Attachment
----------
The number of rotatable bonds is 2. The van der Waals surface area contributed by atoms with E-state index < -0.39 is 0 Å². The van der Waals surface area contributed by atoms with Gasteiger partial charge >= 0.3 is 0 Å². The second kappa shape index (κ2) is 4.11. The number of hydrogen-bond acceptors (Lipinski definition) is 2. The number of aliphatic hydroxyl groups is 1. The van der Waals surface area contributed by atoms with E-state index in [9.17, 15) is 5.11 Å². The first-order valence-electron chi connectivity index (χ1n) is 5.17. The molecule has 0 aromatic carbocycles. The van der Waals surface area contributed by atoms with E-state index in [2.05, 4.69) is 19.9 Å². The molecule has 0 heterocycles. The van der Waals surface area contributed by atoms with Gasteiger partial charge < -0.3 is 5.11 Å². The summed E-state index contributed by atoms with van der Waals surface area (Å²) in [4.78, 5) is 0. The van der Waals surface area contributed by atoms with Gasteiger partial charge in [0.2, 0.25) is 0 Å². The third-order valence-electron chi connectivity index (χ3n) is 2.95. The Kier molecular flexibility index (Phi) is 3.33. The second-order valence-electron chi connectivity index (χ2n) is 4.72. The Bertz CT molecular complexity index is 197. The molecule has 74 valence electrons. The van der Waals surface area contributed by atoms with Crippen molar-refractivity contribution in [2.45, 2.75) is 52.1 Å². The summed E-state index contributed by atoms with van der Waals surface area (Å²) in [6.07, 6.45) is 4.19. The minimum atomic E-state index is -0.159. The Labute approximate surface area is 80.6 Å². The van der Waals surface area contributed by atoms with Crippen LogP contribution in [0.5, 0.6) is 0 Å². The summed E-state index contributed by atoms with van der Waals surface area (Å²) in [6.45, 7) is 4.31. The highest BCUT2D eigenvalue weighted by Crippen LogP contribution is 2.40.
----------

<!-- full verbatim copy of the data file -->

The number of rotatable bonds is 2. The van der Waals surface area contributed by atoms with E-state index < -0.39 is 0 Å². The van der Waals surface area contributed by atoms with Gasteiger partial charge >= 0.3 is 0 Å². The second kappa shape index (κ2) is 4.11. The number of hydrogen-bond acceptors (Lipinski definition) is 2. The number of aliphatic hydroxyl groups is 1. The van der Waals surface area contributed by atoms with E-state index in [9.17, 15) is 5.11 Å². The first-order valence-electron chi connectivity index (χ1n) is 5.17. The molecule has 0 aromatic carbocycles. The van der Waals surface area contributed by atoms with E-state index in [2.05, 4.69) is 19.9 Å². The molecule has 0 heterocycles. The van der Waals surface area contributed by atoms with Gasteiger partial charge < -0.3 is 5.11 Å². The summed E-state index contributed by atoms with van der Waals surface area (Å²) in [4.78, 5) is 0. The van der Waals surface area contributed by atoms with Gasteiger partial charge in [0.2, 0.25) is 0 Å². The third-order valence-electron chi connectivity index (χ3n) is 2.95. The Kier molecular flexibility index (Phi) is 3.33. The second-order valence-electron chi connectivity index (χ2n) is 4.72. The Bertz CT molecular complexity index is 197. The molecule has 74 valence electrons. The van der Waals surface area contributed by atoms with Crippen molar-refractivity contribution in [2.45, 2.75) is 52.1 Å². The summed E-state index contributed by atoms with van der Waals surface area (Å²) in [6.07, 6.45) is 4.19. The minimum atomic E-state index is -0.159. The Labute approximate surface area is 80.6 Å². The van der Waals surface area contributed by atoms with Crippen LogP contribution in [0.5, 0.6) is 0 Å². The summed E-state index contributed by atoms with van der Waals surface area (Å²) in [6.45, 7) is 4.31. The highest BCUT2D eigenvalue weighted by Crippen LogP contribution is 2.40.